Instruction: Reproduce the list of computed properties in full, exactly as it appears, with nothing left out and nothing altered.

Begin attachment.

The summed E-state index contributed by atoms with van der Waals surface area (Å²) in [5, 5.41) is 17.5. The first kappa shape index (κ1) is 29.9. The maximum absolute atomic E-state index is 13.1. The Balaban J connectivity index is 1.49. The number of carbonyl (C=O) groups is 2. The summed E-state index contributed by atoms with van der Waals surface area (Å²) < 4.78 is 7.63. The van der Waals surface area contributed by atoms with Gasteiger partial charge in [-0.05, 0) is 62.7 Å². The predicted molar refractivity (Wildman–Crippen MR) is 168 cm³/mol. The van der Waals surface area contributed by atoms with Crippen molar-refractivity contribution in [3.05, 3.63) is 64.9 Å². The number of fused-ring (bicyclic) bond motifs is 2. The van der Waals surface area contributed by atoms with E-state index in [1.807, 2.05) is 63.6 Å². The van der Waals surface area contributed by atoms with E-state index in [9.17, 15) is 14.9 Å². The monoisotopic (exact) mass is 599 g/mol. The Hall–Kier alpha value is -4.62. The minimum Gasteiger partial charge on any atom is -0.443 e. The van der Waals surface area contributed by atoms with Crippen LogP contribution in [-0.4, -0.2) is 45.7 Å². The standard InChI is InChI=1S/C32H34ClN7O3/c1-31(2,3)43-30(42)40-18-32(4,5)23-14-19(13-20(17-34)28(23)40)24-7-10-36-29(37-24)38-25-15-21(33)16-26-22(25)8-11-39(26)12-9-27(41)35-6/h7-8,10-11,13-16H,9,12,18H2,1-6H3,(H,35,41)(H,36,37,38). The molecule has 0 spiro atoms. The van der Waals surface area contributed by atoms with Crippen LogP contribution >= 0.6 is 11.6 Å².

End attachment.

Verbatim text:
The summed E-state index contributed by atoms with van der Waals surface area (Å²) in [5, 5.41) is 17.5. The first kappa shape index (κ1) is 29.9. The maximum absolute atomic E-state index is 13.1. The Balaban J connectivity index is 1.49. The number of carbonyl (C=O) groups is 2. The summed E-state index contributed by atoms with van der Waals surface area (Å²) < 4.78 is 7.63. The van der Waals surface area contributed by atoms with Gasteiger partial charge in [-0.05, 0) is 62.7 Å². The predicted molar refractivity (Wildman–Crippen MR) is 168 cm³/mol. The van der Waals surface area contributed by atoms with Crippen molar-refractivity contribution in [3.05, 3.63) is 64.9 Å². The number of fused-ring (bicyclic) bond motifs is 2. The van der Waals surface area contributed by atoms with E-state index in [1.807, 2.05) is 63.6 Å². The van der Waals surface area contributed by atoms with E-state index in [9.17, 15) is 14.9 Å². The monoisotopic (exact) mass is 599 g/mol. The Hall–Kier alpha value is -4.62. The minimum Gasteiger partial charge on any atom is -0.443 e. The van der Waals surface area contributed by atoms with Crippen LogP contribution in [-0.4, -0.2) is 45.7 Å². The standard InChI is InChI=1S/C32H34ClN7O3/c1-31(2,3)43-30(42)40-18-32(4,5)23-14-19(13-20(17-34)28(23)40)24-7-10-36-29(37-24)38-25-15-21(33)16-26-22(25)8-11-39(26)12-9-27(41)35-6/h7-8,10-11,13-16H,9,12,18H2,1-6H3,(H,35,41)(H,36,37,38). The molecule has 0 spiro atoms. The van der Waals surface area contributed by atoms with Crippen LogP contribution >= 0.6 is 11.6 Å².